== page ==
North Korea had completely snubbed South Korea's attempts to open diplomatic talks over possible reunification. This is after newly elected South Korean President Moon Jae-In publicly showed his desire for amicable communication with the North despite the high-tension crisis in the region.

What is the South's offer to the North?

The main agenda of the new South Korean President is the possibility of renewed diplomatic talks to end the crisis and to lay the foundation of the possible reunification of Korea. Earlier this week, South Korean Defense Ministry offered a bilateral meeting with the North to discuss the possible ending of the antagonism, which was termed "hostile acts," made between the two nations.

The proposed meeting, which was set on Friday didn't happen as North Korean counterparts never sent any official reply. The diplomatic attempts made by President Moon gained President Trump's support on his plan of conducting diplomatic talks with Pyongyang during the July 6th meeting of world leaders in Berlin, Germany.

However, every communication made by Moon's government were ignored by the North. Furthermore, the North painted President Moon as a "hypocrite" stating that the South Korean President is talking about improving relations with the North while still being hostile to North Korean policies.

What does North Korea want?

North Korean dictator Kim Jong-Un demands that for talks to begin, all U.S.

forces must leave the peninsula. He also required that if the talks do occur, his government must remain in power, despite a proposed reunification and that Pyongyang's military and nuclear programs will be allowed to stay in power. This list of demands are deemed unacceptable by the United States, making it difficult for President Moon to find support for his diplomatic talks for reunification.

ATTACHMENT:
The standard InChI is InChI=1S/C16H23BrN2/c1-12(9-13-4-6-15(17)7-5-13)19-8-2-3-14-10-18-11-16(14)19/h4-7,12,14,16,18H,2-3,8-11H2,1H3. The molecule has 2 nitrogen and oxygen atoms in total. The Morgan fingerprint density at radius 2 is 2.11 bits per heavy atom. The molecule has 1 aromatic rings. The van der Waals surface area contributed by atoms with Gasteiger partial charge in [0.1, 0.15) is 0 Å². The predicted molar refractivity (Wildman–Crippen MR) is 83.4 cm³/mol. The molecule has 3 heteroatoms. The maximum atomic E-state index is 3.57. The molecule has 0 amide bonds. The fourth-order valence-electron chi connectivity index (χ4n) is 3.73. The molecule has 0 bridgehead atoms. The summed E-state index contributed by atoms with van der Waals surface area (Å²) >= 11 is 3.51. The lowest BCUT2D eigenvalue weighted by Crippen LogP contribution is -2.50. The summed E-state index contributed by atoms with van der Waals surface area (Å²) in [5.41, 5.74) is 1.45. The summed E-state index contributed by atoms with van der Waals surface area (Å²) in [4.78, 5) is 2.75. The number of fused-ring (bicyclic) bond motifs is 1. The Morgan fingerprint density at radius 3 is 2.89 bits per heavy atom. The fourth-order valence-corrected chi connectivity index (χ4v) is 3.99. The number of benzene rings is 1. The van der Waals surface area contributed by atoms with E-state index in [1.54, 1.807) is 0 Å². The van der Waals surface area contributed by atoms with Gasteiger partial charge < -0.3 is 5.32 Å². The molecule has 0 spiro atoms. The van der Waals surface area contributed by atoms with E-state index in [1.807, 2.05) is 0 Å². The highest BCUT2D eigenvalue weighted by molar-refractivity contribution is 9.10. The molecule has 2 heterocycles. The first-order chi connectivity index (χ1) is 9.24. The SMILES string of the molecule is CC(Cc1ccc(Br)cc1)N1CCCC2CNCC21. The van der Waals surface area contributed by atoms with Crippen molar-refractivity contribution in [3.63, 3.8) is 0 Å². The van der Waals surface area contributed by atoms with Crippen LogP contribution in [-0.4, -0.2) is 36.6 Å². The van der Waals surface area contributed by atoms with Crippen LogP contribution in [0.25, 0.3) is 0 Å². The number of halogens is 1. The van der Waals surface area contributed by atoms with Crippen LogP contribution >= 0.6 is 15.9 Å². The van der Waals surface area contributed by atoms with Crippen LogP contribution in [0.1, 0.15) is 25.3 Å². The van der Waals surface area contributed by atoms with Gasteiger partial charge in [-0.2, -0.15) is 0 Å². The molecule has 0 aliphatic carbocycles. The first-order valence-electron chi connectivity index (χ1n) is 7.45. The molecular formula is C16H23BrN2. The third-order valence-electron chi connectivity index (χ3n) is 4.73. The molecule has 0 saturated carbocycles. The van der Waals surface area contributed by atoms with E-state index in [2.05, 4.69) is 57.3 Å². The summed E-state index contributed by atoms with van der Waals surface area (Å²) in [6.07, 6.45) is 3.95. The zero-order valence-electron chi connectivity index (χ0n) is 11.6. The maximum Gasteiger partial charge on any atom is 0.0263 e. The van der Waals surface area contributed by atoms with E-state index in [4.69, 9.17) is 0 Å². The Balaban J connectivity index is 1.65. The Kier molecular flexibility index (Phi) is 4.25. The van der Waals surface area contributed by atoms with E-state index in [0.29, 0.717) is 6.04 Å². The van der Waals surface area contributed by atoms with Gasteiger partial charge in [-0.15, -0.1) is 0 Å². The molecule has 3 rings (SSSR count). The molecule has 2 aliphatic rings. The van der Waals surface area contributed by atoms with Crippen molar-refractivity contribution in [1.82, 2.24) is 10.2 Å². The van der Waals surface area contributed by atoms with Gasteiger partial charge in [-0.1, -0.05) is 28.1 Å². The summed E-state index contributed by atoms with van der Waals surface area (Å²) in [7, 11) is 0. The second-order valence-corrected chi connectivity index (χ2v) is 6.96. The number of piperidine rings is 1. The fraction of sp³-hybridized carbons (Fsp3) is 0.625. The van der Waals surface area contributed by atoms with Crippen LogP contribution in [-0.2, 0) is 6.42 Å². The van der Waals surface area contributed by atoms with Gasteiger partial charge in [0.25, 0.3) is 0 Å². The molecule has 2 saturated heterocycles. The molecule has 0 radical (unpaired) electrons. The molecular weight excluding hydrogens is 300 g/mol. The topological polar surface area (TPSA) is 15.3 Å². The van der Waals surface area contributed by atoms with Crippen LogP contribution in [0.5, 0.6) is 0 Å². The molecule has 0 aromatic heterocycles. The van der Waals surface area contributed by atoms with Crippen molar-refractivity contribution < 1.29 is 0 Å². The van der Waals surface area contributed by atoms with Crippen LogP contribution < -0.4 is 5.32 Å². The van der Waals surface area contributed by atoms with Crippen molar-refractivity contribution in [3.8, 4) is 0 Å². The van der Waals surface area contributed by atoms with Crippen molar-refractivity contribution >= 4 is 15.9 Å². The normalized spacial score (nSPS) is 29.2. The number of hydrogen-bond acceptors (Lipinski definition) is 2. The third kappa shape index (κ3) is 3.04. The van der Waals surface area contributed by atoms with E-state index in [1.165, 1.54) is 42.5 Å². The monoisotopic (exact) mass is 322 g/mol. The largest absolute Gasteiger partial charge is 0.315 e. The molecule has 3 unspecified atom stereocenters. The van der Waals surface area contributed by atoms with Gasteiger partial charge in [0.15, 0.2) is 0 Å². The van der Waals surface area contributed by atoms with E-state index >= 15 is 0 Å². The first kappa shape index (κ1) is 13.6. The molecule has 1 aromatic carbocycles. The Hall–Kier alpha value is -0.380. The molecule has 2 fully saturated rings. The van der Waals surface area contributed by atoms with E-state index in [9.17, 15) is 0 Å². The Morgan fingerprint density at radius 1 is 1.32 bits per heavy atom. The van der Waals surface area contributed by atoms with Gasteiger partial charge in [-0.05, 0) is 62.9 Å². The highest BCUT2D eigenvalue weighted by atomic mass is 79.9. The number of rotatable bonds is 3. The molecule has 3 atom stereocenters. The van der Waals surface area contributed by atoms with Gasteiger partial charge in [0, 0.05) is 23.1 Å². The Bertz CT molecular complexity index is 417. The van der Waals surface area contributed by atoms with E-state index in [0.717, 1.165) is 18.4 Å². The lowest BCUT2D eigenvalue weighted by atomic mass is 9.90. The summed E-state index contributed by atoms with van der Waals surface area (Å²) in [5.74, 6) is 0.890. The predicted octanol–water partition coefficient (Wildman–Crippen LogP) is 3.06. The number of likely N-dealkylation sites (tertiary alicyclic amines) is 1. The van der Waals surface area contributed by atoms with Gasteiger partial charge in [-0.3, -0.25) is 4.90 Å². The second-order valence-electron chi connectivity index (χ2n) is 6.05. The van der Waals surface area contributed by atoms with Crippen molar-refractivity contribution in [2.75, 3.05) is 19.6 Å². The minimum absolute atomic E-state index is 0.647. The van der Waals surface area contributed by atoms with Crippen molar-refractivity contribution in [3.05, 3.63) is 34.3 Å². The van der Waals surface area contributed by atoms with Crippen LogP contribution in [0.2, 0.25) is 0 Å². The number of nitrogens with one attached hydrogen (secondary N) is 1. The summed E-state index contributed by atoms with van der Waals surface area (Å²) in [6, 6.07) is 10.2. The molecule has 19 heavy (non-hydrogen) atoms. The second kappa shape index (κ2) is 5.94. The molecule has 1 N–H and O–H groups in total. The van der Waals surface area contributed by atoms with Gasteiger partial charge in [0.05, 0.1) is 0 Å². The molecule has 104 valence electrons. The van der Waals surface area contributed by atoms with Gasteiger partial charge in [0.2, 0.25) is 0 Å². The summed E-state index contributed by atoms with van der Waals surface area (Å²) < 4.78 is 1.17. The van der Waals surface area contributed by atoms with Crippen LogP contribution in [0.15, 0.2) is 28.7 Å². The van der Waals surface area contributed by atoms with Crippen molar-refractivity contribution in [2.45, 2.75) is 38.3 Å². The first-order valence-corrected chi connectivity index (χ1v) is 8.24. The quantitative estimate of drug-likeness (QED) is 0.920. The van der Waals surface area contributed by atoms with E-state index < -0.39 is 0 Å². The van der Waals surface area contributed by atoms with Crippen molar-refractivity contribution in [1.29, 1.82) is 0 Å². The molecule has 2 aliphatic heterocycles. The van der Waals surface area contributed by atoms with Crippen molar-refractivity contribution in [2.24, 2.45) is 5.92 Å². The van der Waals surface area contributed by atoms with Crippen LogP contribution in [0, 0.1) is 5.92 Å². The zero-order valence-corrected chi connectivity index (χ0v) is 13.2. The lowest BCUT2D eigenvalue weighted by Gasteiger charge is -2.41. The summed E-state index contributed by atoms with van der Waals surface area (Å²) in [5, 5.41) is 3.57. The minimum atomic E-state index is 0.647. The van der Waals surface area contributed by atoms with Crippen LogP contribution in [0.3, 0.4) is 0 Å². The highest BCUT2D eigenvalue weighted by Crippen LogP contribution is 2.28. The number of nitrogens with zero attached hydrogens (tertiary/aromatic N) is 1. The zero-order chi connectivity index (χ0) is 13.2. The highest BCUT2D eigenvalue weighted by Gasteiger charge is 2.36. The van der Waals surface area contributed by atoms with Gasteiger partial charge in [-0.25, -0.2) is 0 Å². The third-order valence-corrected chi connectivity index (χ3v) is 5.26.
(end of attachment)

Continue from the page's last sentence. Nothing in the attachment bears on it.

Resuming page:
As of the moment, the United States is strengthening of anti-missile capabilities in the region. It has also provided Japan and Taiwan with the necessary equipment to fend off missiles attacks from the North. However, one of the major hindrances for the U.S. to pressure Pyongyang is China. President Trump had voiced out his desire to conduct preemptive strikes against the North, but China continues to be its sole regional ally.

A preemptive strike may force China to respond against the U.S. and align countries sharing ideological sentiments against America to side with Beijing. The tension continues to grow in the North, and everyone is wary that a single miscalculation may trigger the Korean diplomatic powder keg and start an all out war.